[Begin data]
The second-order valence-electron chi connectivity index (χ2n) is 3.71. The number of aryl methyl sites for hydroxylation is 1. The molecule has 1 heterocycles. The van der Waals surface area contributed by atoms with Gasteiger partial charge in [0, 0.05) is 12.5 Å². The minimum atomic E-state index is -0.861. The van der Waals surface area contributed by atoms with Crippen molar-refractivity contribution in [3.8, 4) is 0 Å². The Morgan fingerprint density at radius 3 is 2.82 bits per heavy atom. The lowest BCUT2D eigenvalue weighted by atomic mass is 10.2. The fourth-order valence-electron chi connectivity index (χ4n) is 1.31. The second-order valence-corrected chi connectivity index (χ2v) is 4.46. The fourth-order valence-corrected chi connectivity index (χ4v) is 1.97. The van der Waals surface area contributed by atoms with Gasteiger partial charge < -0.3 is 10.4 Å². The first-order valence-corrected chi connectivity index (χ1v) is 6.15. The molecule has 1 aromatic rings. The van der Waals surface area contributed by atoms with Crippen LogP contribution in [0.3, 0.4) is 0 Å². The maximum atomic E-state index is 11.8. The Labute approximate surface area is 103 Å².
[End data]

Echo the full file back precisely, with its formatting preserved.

The second-order valence-electron chi connectivity index (χ2n) is 3.71. The number of aryl methyl sites for hydroxylation is 1. The molecule has 1 heterocycles. The van der Waals surface area contributed by atoms with Gasteiger partial charge in [0, 0.05) is 12.5 Å². The minimum atomic E-state index is -0.861. The van der Waals surface area contributed by atoms with Crippen molar-refractivity contribution in [3.8, 4) is 0 Å². The Morgan fingerprint density at radius 3 is 2.82 bits per heavy atom. The lowest BCUT2D eigenvalue weighted by atomic mass is 10.2. The fourth-order valence-electron chi connectivity index (χ4n) is 1.31. The second-order valence-corrected chi connectivity index (χ2v) is 4.46. The fourth-order valence-corrected chi connectivity index (χ4v) is 1.97. The van der Waals surface area contributed by atoms with Gasteiger partial charge < -0.3 is 10.4 Å². The first-order valence-corrected chi connectivity index (χ1v) is 6.15. The molecule has 1 aromatic rings. The van der Waals surface area contributed by atoms with Crippen LogP contribution in [0.3, 0.4) is 0 Å². The maximum atomic E-state index is 11.8. The Labute approximate surface area is 103 Å².